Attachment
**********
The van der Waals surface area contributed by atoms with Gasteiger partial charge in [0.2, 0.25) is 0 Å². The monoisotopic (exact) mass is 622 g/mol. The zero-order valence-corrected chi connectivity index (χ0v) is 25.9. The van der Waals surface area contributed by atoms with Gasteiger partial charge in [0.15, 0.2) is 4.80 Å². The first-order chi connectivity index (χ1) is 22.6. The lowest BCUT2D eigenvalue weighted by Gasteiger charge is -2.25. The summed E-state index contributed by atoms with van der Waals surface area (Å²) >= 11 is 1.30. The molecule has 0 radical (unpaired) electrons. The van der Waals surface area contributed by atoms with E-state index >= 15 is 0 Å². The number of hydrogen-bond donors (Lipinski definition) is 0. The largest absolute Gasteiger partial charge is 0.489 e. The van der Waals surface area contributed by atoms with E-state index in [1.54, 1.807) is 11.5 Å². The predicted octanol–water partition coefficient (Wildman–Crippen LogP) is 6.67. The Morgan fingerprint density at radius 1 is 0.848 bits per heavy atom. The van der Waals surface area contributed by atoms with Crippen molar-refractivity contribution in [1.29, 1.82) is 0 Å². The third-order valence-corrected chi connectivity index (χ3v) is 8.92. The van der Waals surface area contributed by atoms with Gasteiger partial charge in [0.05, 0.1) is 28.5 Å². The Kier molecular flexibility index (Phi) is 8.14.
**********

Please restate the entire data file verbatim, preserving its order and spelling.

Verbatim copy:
The van der Waals surface area contributed by atoms with Gasteiger partial charge in [0.2, 0.25) is 0 Å². The monoisotopic (exact) mass is 622 g/mol. The zero-order valence-corrected chi connectivity index (χ0v) is 25.9. The van der Waals surface area contributed by atoms with Gasteiger partial charge in [0.15, 0.2) is 4.80 Å². The first-order chi connectivity index (χ1) is 22.6. The lowest BCUT2D eigenvalue weighted by Gasteiger charge is -2.25. The summed E-state index contributed by atoms with van der Waals surface area (Å²) >= 11 is 1.30. The molecule has 0 radical (unpaired) electrons. The van der Waals surface area contributed by atoms with E-state index >= 15 is 0 Å². The number of hydrogen-bond donors (Lipinski definition) is 0. The largest absolute Gasteiger partial charge is 0.489 e. The van der Waals surface area contributed by atoms with E-state index in [1.54, 1.807) is 11.5 Å². The predicted octanol–water partition coefficient (Wildman–Crippen LogP) is 6.67. The Morgan fingerprint density at radius 1 is 0.848 bits per heavy atom. The van der Waals surface area contributed by atoms with Crippen molar-refractivity contribution in [1.29, 1.82) is 0 Å². The third-order valence-corrected chi connectivity index (χ3v) is 8.92. The van der Waals surface area contributed by atoms with Gasteiger partial charge in [0.05, 0.1) is 28.5 Å². The Kier molecular flexibility index (Phi) is 8.14.